The UK government is planning a move to take control of nuclear sub steelmaker Sheffield Forgemasters, it has been reported.
The Ministry of Defence (MoD) is holding preliminary discussions about acquiring control of the 215 year-old steel producer, which is one of the oldest steelmakers in the UK and makes casings for Britain’s fleet of nuclear submarines, Sky News said.
The move is an attempt to shore up the company’s supply chain as it battles against the chaos caused by the pandemic.
Sheffield Forgemasters, which made an operating profit of £1.7m ($2.3m) in 2019, said it would slash around 100 jobs in October this year, representing more than 10% of its workforce, as COVID-19 hit demand from commercial customers in industries such as oil and gas.
Steel industry sources told the broadcaster this weekend that the MoD had onboarded accounting firm Deloitte to advise on discussions.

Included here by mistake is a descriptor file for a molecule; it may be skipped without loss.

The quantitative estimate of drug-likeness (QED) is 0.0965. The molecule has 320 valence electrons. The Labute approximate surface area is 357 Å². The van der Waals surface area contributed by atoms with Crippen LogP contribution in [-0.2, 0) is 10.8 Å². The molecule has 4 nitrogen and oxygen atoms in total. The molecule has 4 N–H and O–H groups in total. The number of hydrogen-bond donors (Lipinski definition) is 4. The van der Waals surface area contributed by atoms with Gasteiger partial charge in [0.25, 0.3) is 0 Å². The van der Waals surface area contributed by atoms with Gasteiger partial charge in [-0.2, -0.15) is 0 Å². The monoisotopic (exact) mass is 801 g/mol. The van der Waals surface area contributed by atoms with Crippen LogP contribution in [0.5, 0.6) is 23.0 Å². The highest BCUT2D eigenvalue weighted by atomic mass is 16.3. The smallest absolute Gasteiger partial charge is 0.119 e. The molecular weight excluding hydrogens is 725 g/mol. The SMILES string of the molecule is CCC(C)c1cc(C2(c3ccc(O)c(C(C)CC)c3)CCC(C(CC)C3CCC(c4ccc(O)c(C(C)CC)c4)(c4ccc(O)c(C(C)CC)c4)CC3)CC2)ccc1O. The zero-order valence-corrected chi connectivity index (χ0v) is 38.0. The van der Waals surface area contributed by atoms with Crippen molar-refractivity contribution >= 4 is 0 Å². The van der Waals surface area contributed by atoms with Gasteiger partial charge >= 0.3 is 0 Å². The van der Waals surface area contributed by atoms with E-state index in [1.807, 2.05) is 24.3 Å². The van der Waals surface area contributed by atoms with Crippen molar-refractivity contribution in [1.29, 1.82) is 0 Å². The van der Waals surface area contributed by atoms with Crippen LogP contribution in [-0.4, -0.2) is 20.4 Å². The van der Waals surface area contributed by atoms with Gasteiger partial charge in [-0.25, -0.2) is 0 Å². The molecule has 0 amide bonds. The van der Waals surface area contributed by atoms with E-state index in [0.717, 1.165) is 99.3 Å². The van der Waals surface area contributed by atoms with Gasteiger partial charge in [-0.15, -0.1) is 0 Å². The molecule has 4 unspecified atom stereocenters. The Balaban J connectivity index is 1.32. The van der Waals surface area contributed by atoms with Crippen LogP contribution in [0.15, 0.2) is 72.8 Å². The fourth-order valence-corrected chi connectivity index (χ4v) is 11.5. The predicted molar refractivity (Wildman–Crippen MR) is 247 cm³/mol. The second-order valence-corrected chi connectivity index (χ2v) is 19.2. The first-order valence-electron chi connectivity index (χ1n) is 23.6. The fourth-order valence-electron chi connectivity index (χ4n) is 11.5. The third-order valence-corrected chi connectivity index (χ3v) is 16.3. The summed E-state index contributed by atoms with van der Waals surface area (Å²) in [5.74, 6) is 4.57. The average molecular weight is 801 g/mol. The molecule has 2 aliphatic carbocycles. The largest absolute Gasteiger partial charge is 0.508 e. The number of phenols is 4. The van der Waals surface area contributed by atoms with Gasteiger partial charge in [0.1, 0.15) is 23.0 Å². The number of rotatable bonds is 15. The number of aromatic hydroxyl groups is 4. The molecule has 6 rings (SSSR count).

They warned that an outright takeover of the business was only one of a number of options currently being examined, and that any agreement was likely to be several months away.
A National Security and Investment Bill that was recently published includes more than a dozen sectors, including defence and military and dual use, where foreign ownership would require mandatory notification.
Five years ago ministers blocked a planned rescue deal of Sheffield Forgemasters after it was approached by an unidentified state-owned Chinese firm.
It was revealed a year later that BAE Systems (BA.L), Babcock International (BAB.L) and Rolls-Royce Holdings (RYCEY) had stepped in to underwrite £30m of bank lending provided to Sheffield Forgemasters by the American bank Wells Fargo.
An MoD spokesperson told Sky: "Sheffield Forgemasters is a strategic supplier to our programme and therefore we are in regular dialogue with them.
"It would be inappropriate to comment further due to commercial sensitivities."
Yahoo Finance has reached out to the MoD for comment.
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